The annual Texas A&M Potato Breeding and Variety Development Program Field Day, hosted by Texas A&M AgriLife Research and Barrett Potato Farms, will be July 28. Isabel Vales, Ph.D., AgriLife Research potato breeder Vales said it has been a challenging year to grow potatoes in Springlake. Potatoes emerged late and had to endure inclement weather. “It is a miracle to see tubers underground,” she said.
‘In time of test, family is best’: How food system sustainability relies on the potato’s ‘wild relatives’
Looking ahead to the next 50 years, potato researchers and farmers have significant concerns about producing enough food under the stressors of climate change. However, a potential solution exists within the potato “family”, the International Potato Center (CIP), based in Lima, Peru says in a recent blog post. We republish the full post below.
The Technico Group of Companies announced today that it is in the process of upgrading and commercialising its award winning TECHNITUBER Seed Potato Technology for suitable application across various geographic regions in the world. According to CEO Dr. Soundar Soundararadjane, “The TECHNITUBER® seed size of approximately 13mm, weighing a mere 1.5 grams, is viable enough to be planted at only approximately 100 kg per hectare. TECHNITUBER seeds are delivered pre-sprouted in ‘field ready’ conditions and are easily transported.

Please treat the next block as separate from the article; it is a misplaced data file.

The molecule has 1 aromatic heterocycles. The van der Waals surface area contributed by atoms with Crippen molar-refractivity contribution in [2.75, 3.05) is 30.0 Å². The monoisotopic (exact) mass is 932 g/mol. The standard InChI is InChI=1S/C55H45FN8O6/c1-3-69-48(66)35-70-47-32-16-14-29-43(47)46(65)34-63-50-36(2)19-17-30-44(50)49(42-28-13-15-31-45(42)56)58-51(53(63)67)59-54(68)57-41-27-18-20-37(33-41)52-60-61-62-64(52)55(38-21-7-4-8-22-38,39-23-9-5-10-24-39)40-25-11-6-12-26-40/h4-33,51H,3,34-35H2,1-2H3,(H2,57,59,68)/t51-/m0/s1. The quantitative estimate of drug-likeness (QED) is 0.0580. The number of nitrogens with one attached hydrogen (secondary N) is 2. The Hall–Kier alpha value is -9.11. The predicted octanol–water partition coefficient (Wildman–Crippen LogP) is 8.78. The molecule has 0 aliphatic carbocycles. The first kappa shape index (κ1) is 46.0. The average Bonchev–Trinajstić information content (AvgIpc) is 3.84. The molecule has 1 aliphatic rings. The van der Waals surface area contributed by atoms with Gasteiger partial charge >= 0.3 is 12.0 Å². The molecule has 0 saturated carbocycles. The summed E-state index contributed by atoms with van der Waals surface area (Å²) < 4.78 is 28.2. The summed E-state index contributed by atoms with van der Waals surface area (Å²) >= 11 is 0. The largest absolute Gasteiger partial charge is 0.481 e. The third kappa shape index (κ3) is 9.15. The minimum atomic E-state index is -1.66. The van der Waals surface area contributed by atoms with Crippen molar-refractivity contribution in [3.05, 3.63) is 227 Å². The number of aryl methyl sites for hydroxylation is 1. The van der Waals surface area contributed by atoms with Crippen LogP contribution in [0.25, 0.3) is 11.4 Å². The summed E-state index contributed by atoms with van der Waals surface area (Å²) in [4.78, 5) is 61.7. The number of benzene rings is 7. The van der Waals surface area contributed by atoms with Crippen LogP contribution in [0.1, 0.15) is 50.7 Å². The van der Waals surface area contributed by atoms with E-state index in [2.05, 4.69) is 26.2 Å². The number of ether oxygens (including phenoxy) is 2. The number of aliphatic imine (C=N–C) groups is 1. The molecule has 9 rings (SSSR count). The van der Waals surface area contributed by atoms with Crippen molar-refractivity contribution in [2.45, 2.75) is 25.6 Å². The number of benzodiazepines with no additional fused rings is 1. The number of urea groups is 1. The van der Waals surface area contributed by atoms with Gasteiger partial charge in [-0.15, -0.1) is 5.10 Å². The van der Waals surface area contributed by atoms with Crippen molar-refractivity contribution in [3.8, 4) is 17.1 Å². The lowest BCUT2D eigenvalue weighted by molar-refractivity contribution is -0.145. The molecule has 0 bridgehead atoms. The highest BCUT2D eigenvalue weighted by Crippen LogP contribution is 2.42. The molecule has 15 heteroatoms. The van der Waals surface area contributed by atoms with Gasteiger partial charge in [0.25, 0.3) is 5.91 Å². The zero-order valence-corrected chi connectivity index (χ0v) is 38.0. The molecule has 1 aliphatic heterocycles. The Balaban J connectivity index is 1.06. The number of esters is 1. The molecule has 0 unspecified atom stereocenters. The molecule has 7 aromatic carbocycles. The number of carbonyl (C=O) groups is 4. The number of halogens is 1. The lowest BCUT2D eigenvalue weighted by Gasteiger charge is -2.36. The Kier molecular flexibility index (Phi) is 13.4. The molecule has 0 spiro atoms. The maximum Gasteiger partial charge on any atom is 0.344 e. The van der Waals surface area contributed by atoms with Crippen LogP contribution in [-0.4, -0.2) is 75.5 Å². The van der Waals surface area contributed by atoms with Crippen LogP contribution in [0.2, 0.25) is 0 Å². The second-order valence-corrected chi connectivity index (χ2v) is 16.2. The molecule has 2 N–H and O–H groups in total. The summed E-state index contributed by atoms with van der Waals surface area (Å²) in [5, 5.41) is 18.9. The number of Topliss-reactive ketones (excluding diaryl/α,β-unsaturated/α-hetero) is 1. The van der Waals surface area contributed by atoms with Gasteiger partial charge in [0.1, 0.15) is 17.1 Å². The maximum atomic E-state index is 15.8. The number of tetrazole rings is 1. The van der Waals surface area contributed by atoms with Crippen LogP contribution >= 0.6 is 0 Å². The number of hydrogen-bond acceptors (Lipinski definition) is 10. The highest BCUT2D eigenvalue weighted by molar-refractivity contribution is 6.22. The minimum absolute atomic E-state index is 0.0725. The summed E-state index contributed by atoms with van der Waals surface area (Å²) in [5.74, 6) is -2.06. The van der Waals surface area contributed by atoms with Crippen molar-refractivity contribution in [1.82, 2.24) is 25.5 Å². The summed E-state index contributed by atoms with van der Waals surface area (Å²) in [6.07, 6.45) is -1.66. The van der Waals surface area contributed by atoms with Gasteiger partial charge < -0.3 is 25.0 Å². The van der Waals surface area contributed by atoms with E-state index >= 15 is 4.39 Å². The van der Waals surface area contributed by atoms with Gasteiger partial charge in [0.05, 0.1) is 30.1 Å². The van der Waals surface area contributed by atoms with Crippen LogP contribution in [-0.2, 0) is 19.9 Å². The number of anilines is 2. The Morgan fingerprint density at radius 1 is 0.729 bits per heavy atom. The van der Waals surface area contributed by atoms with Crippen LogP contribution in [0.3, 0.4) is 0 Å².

They might look like small, purple potatoes, but “taewa” are so much more. Taewa come in every shape, and a multitude of colours. There are taewa with dark brown skins and purple inside; pale white inside, and golden yellow outside; maroon red skins, and orange inside. They’re similar, but also quite different, to what you’d find piled at most supermarkets in New Zealand.
Researchers at the hybrid potato breeding company Solynta and Wageningen University & Research (WUR) have identified, cloned and characterized the gene for self-compatibility in potatoes called “Sli”. This discovery will have a profound impact on potato breeding. With Sli defined, breeders can implement hybrid breeding which will allow for faster and focused rather than opportunistic breeding. The technique could also help to quickly develop new potato varieties that are adapted to local conditions such as drought or flooding.